Opinion: Being anti-GOP isn’t the answer for Democrats

New York is not the cobalt blue bastion we think it is.

New York City Council Member Justin Brannan

New York City Council Member Justin Brannan (New York City Council)

If New York had a Con Artist Hall of Fame, George Santos would be a 2023 inductee for seemingly lying about every aspect of his life. When coupled with the reality TV show that was Kevin McCarthy’s election to Speaker of the House, it’s clear that the Republican Party cares more about theatrics than actually helping the people they have sworn to serve. This moment presents a unique opportunity for us Democrats to differentiate ourselves from the Republican circus and fight for policies that will improve the lives of working people. But first, Democrats need to stop taking voters in historically blue states like New York for granted.

The Republican Party has perfected the art of getting people to vote against their own interests. This is bolstered by the fact that the Democratic Party is barely putting up a fight. No place is this more evident than my home turf, New York’s 11th congressional district, which encompasses Staten Island and parts of southern Brooklyn. I was born and raised here, and am proud to represent the Brooklyn portion of the district in the New York City Council. This part of the city is a true representation of America’s working middle class and the Democrat’s purported base: the borough of Staten Island has the highest number of union members in New York City.

Yet despite having several competitive races here during the 2022 midterms, the Democratic Party barely did any outreach in the district, where the majority of voters are registered Democrats. And when some Democratic candidates were asked about top-of-mind issues for voters like crime and public safety, they often seemed dismissive of their concerns. We gave voters no choice but to support our opponents at the national and statewide level who fought to gut workers’ rights and let wage disparity go unchecked because Republicans are better at appearing to listen to voters’ fears.

The Democratic Party is in denial about the impact that the conversation on crime is having on voters. Whether it’s perception or reality, violent crime was a key issue to a majority of registered voters in the 2022 midterms, and many New Yorkers have repeatedly made it clear they do not feel safe in the city. Nonetheless, we keep on hearing Democratic politicians at all levels primarily respond to the voters’ concerns about crime using data. Whether a victim of a random robbery or a targeted hate crime, the last thing you want to hear after the fact are statistics about how the city is historically safer than ever -- no matter how true that is. Responses like that play right into the GOP talking points that we are a party of intellectual elites who are out of touch with working class people. We can strike a balance between responding to our voters’ concerns with empathy, while also not letting panic reign by explaining what we are going to do to fight crime and improve the lives of all New Yorkers.

It’s past time for Democrats in the Empire State, and my district in particular, to fight to earn voters’ support by proclaiming a bold policy agenda. Simply being anti-GOP is not a legitimate platform. The foundation for this vision must be grounded in constituent services and delivering results. Our neighbors do not want their elected officials to talk down to them, but actually talk with them about their problems and develop our policy priorities from these conversations. We must keep fighting for more jobs, more affordable housing, universal healthcare and safety in all our communities because these efforts will actually improve our neighbors’ lives. We also have to do a better job of explaining the benefits of these programs instead of assuming that every American has a PhD in public policy. I’m not navel gazing on this matter: I’ve won two hard-fought elections in a deep purple district and outrun the top of the Dem ticket each time by working with my neighbors to fight for the city we deserve. I also had a front row seat to the nonexistent voter outreach efforts in NY-11 last cycle, and saw how that attitude cost the party the House Majority and nearly the Governor’s mansion. If we keep running elections this way, New York may not be blue for much longer.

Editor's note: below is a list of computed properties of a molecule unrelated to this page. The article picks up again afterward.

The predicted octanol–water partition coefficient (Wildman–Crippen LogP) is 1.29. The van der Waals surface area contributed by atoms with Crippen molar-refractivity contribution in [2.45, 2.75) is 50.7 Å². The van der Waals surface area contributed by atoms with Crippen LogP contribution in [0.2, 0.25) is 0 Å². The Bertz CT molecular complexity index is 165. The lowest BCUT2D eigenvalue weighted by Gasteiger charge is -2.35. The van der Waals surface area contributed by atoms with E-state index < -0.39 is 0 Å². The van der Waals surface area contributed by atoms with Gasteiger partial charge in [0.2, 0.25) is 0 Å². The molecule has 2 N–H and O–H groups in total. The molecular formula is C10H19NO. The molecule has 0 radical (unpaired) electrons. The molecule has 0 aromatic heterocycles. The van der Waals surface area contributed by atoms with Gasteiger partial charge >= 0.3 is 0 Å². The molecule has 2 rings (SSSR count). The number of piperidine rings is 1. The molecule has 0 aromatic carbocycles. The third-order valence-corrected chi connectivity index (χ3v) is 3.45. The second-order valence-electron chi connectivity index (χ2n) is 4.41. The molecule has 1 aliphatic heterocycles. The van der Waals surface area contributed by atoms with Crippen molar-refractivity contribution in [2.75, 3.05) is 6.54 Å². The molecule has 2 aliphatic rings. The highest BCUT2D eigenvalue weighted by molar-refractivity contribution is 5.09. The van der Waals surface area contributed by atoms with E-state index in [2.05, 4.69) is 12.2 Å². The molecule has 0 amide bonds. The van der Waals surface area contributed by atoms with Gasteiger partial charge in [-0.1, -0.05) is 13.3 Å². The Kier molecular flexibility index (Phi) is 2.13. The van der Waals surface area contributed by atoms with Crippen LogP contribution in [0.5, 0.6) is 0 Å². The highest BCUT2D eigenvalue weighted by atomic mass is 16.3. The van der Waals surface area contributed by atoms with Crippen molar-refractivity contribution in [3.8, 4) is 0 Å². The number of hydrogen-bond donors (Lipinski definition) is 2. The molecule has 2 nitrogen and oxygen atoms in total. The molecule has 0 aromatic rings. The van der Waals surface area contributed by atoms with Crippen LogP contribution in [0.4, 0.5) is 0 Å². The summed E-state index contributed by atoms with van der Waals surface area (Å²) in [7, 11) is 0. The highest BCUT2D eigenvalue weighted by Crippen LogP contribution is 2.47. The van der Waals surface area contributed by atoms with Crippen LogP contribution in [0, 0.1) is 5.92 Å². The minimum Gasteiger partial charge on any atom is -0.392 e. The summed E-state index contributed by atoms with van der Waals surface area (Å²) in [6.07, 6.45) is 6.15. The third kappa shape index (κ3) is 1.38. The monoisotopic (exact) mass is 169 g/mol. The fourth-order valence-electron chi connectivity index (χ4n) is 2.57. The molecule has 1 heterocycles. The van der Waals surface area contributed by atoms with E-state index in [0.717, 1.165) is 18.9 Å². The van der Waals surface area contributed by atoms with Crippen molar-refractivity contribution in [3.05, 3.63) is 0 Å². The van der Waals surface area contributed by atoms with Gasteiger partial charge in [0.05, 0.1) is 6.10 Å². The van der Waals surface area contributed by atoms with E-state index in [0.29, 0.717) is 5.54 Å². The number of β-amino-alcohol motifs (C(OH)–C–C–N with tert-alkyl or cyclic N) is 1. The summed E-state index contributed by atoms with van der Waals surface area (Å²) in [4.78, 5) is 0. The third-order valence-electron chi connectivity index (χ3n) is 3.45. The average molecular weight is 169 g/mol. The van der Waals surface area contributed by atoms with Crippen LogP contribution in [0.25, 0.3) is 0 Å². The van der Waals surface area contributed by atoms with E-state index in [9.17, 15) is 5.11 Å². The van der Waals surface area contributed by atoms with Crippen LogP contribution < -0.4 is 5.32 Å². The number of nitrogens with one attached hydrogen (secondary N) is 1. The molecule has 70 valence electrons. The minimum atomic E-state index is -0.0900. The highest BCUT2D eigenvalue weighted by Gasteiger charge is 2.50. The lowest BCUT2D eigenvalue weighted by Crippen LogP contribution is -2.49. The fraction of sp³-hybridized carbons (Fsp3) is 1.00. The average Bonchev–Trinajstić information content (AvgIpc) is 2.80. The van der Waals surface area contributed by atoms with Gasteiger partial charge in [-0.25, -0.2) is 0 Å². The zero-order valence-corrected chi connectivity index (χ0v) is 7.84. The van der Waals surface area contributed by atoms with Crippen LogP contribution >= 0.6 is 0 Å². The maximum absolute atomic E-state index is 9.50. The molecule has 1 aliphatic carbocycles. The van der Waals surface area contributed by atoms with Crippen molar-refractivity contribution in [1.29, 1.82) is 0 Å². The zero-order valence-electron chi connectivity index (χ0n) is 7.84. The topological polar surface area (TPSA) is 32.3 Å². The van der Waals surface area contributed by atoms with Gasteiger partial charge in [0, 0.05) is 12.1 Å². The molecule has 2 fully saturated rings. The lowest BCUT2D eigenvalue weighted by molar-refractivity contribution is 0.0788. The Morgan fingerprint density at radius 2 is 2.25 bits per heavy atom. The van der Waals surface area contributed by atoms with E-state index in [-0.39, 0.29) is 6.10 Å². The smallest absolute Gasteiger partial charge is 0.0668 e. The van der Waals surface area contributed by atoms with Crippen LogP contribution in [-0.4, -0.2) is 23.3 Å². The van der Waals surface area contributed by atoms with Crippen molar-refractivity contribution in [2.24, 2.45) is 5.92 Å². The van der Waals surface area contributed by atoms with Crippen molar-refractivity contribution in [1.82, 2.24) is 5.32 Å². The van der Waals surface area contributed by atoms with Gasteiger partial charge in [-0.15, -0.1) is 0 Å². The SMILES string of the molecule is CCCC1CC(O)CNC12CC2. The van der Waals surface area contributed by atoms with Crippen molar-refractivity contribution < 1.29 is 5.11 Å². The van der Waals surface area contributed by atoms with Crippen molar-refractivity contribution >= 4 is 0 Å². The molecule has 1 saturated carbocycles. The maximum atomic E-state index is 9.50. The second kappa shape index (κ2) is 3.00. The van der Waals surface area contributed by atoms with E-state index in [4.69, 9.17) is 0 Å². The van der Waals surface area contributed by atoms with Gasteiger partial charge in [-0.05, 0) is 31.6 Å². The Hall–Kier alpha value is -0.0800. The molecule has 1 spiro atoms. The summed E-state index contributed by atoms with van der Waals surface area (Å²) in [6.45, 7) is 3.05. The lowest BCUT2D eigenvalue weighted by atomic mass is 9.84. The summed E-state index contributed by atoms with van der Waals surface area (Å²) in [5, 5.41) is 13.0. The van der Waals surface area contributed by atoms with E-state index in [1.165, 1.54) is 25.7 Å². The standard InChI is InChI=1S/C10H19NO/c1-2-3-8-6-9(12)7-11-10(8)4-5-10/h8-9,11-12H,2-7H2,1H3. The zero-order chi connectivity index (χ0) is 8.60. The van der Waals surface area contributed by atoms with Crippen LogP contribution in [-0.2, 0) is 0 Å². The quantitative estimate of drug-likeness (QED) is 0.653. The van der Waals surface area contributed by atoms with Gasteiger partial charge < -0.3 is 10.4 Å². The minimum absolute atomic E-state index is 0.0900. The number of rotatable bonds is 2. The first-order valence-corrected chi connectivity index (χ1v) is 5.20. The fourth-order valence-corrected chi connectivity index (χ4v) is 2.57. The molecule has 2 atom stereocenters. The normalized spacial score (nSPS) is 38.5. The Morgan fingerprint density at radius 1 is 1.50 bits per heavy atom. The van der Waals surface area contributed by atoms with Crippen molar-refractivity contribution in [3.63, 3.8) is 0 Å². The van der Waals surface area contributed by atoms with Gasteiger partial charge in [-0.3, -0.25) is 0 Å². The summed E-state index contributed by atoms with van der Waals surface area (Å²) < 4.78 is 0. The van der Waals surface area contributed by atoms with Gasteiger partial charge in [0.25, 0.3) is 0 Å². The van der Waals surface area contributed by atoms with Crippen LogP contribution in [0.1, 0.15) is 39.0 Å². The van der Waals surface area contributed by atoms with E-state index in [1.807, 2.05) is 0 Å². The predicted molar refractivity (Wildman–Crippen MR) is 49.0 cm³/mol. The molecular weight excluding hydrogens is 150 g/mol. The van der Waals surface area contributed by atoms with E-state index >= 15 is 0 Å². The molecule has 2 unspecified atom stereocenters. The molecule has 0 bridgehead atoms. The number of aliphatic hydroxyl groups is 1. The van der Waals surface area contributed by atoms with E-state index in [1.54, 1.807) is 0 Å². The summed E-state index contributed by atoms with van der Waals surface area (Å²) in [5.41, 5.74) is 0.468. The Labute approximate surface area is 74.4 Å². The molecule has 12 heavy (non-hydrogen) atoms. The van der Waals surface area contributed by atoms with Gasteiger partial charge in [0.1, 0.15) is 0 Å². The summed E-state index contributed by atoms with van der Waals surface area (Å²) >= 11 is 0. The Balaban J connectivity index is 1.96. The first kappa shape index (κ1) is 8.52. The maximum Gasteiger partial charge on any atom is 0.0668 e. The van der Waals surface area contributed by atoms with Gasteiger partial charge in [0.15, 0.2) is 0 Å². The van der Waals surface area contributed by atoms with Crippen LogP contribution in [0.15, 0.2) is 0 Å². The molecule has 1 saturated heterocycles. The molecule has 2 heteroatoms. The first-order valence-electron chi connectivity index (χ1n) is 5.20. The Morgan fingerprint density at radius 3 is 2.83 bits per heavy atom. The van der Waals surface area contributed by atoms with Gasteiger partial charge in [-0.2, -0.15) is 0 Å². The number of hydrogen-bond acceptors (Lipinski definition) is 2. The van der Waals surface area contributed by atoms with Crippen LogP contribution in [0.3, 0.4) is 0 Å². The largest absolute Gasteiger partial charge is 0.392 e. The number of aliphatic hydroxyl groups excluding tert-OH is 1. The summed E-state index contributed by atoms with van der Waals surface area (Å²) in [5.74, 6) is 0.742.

New York is often written off as being a liberal anomaly, but it is a microcosm of America and the challenges the Democratic Party is facing nationally. Working class voters are not just voting against their own interests in NY-11, but across the country. The only difference is that there is an expectation by the Democratic Party leaders that races outside of New York will be tight, and therefore a concerted effort to engage and turn out voters. We must wake up and realize that New York is not the cobalt blue bastion we think it is. While Democrats  are sitting around assuming that we have the election in the bag simply because we are not Republicans, the GOP is successfully painting us out as being out of touch with our base and winning elections. We need to get back in touch with voters and remind them of what we actually stand for. Our platform cannot be grounded in complex and convoluted messaging, but what we are going to do to deliver tangible results that will help working people. We still have a chance to course correct, but we need to do it now and seize this moment before Republicans stir up even more trouble to distract from the real challenges working people are facing. It’s up to you, New York.

Justin Brannan is a member of the New York City Council representing the 43rd District, which includes Bay Ridge, Dyker Heights, Bensonhurst and Bath Beach in Brooklyn.

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